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    I rode it with a group of guys last year and have a spreadsheet with daily mileage and motels/gas/stores if you are interested. We did 200 to 250 miles per day. You should not have any problems solo. I did it mostly solo in 2011 on my 950 with 110 pounds of gear. Way to much stuff!! Pack light and you will not regret it. Cannonshots tracks are good or I can send you the ones I used last year. I broke them down to 250 point files and 500 point files, motel to motel. PM me if you want them. BTW, it is a fantastic adventure!
    #11
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  12. SKINNY

    SKINNY Been here awhile

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    With a little pre-planning, you can find motels all the way thru New Mexico...
    #12
  13. Scoutman

    Scoutman Old Enough to Know Better

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    I am riding this one South to North with the wife this year..... I went through Cannonshot's tracks, and several others to put my own GPX file together. My mileage counts are pretty conservative, about 220 miles/day, and each day is broken up between gas stops. I can send them to you if you like.
    @ybracing - If you wouldn't mind sending your tracks from last year, I'd like to compare to the route I have laid out?

    Here is the itinerary I use to help plan the trip. It works well to organize the days, and is easy give out to somebody at home so they know about where you should be and can leave a message if needed.

    CDT Rough Itinerary-page-001.jpg
    CDT Rough Itinerary2.jpg
    #13
  14. ybracing

    ybracing Been here awhile

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    Tracks from 2016 north to south is the first one.

    Tracks from 2011 south to north is the second one.

    I created a similar spreadsheet for my rides. It is the easiest way to keep everything in perspective.

    I'm not sure why the 2011 file is so much bigger then the 2016. It does take a long time to load. I usually try to use the .GDB format because it condenses down nicely.

    Attached Files:

    #14
  15. Strong Bad

    Strong Bad World's Foremost Authority

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    I set up a similar spread sheet for our sidecar trip as I was planning our fuel stops and projected over night stays. Our overall average was around 195 miles per day.

    First thing that happened was a side trip to a spot in NM (Chaco Canyon) SWMBO studied in college. Then our intercom died, so we had to deviate to Albuquerque to buy a new set. Arrived in Albuquerque on a Sunday, and no bike shops open on Monday. A day later after getting back on the route, we had a structural failure of the sidecar's shock tower so we had to once again had to deviate off the route to Taos for 3 days for parts and welding.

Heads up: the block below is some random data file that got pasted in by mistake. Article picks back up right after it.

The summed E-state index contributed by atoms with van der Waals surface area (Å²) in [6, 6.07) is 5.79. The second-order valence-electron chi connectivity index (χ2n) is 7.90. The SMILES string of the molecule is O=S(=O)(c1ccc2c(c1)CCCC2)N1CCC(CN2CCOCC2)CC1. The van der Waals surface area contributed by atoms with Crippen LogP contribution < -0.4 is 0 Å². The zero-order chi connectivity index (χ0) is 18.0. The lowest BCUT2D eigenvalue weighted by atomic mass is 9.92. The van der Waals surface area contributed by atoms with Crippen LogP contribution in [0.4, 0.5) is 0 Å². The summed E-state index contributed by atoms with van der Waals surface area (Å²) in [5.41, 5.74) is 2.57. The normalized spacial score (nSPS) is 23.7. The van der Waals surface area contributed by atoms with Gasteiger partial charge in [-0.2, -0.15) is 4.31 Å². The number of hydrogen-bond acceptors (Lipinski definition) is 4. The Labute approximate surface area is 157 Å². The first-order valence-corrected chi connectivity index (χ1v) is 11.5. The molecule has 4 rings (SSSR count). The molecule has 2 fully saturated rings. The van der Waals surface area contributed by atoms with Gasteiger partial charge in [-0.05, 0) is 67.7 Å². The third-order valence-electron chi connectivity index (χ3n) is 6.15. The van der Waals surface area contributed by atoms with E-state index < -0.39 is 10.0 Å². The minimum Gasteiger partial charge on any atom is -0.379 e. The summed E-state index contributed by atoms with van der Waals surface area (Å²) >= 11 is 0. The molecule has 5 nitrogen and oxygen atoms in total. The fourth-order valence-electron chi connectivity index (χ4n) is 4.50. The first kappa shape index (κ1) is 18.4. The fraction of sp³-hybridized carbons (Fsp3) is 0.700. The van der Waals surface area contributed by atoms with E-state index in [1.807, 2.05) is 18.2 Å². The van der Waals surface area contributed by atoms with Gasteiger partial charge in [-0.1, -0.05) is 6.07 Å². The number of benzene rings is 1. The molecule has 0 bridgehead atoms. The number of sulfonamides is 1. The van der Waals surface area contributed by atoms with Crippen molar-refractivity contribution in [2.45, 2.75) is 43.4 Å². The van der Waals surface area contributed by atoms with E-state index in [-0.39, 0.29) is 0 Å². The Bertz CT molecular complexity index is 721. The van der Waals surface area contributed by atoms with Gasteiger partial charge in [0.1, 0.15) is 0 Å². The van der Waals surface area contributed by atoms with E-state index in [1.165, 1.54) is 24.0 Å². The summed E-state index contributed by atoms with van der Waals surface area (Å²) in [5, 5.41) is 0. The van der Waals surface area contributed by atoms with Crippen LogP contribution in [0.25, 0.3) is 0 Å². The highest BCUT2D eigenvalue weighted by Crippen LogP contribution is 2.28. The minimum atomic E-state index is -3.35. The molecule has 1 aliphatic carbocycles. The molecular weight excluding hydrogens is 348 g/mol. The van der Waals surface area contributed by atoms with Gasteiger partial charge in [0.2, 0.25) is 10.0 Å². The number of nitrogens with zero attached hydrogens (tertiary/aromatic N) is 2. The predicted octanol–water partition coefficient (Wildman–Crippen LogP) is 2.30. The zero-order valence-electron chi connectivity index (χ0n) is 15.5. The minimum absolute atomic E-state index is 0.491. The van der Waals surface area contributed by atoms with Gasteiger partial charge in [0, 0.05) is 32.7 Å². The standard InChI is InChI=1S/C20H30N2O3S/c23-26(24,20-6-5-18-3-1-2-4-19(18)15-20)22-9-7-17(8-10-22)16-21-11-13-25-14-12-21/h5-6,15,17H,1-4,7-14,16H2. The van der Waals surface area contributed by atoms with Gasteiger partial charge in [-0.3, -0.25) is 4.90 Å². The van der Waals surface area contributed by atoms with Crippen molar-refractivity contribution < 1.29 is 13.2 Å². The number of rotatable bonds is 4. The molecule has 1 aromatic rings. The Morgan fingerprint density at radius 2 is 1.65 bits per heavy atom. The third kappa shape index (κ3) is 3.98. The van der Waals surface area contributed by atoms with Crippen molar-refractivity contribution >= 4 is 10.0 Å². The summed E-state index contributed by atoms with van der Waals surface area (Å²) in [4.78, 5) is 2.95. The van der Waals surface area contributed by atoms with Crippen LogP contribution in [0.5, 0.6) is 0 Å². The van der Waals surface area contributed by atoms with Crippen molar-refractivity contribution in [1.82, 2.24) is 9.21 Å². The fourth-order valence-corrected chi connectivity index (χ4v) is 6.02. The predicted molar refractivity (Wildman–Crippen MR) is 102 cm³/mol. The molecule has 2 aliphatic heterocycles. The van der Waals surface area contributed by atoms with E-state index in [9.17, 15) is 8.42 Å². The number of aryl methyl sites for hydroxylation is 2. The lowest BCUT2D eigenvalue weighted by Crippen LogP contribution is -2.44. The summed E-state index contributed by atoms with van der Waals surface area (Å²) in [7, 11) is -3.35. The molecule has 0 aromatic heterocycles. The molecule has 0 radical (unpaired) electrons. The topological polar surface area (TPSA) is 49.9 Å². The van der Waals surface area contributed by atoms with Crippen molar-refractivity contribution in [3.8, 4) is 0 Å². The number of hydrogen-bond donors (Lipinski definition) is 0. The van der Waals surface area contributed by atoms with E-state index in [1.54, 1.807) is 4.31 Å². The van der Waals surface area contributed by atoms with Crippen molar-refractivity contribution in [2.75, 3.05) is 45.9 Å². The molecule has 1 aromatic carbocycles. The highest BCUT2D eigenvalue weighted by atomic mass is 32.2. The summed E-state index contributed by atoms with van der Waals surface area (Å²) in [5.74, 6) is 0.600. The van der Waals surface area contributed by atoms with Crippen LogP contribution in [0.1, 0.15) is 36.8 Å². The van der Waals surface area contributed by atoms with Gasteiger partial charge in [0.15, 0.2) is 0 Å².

Sidecar in the motel room while frame getting welded:

    [​IMG]

    Now we had a drop dead date in Pinedale and had to bypass a full day of route to get back on schedule.

    So yes, the spread sheet is awesome to plan with and it also yields a great quick reference guide on the route, but you have to remain flexible. While there is no real "technical" terrain on the route, it can be fairly difficult to predict (while planning) just what your average speed will be through any particular section.

    Enjoy the adventure!
    #15
  16. shutterman

    shutterman some call me bop

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    I did it solo in two different years. In Sept 2014 I started in Eureka, Mt after riding for a week on the WABDR. I rode my Triumph 800XC and got as far south as the Grand Tetons and then headed back home to Boise. I don't remember any challenging sections in Montana. I camped the whole time.
    In Sept 2015 I started in Ashton,ID and rode the route to Chama, NM. I rode my DRZ400 this trip because I was going to return north on the COBDR and didn't want to tackle the passes in Colorado on my 800XC solo. Again nothing challenging except the section between La Garita and Del Norte which had been washed out in the past years. Just had to figure out the route around.
    I saw more cyclist than motorcycles on the route. Again I camped until I reached Chama.
    #16
  17. Anciano

    Anciano Bushpilot

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    I did it solo for my 70th birthday. How hard can it be.
    #17
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  18. HeidiHo

    HeidiHo Adventurer

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    On a serious note.....I am up for, and wanting to ride the CDR either later this year, like in Fall, or most anytime next year, 2018. I will prefer to ride it with one other rider, or in s small group of 4 riders total, so...three other riders aside from me.

    If I can find (on here) 1 to 3 other riders that are willing and able to ride the CDR, either North to South, or South to North, I am 100 % in.

    I have the time and resources and experience to do this ride, so that is not a question. But having spent 90+ % of my riding life by riding all alone, in long distance endurance riding, I am tired of riding all alone. Yes, it gives you time to find yourself, and reflect on who you are as a person. Done that, and found out I don't like myself, :imaposer, so I am happier riding with one to three others.

    Take this post seriously, as I am now looking for one to three other riders that want to do the CDR, in the Fall of 2017, or anytime in 2018.
    #18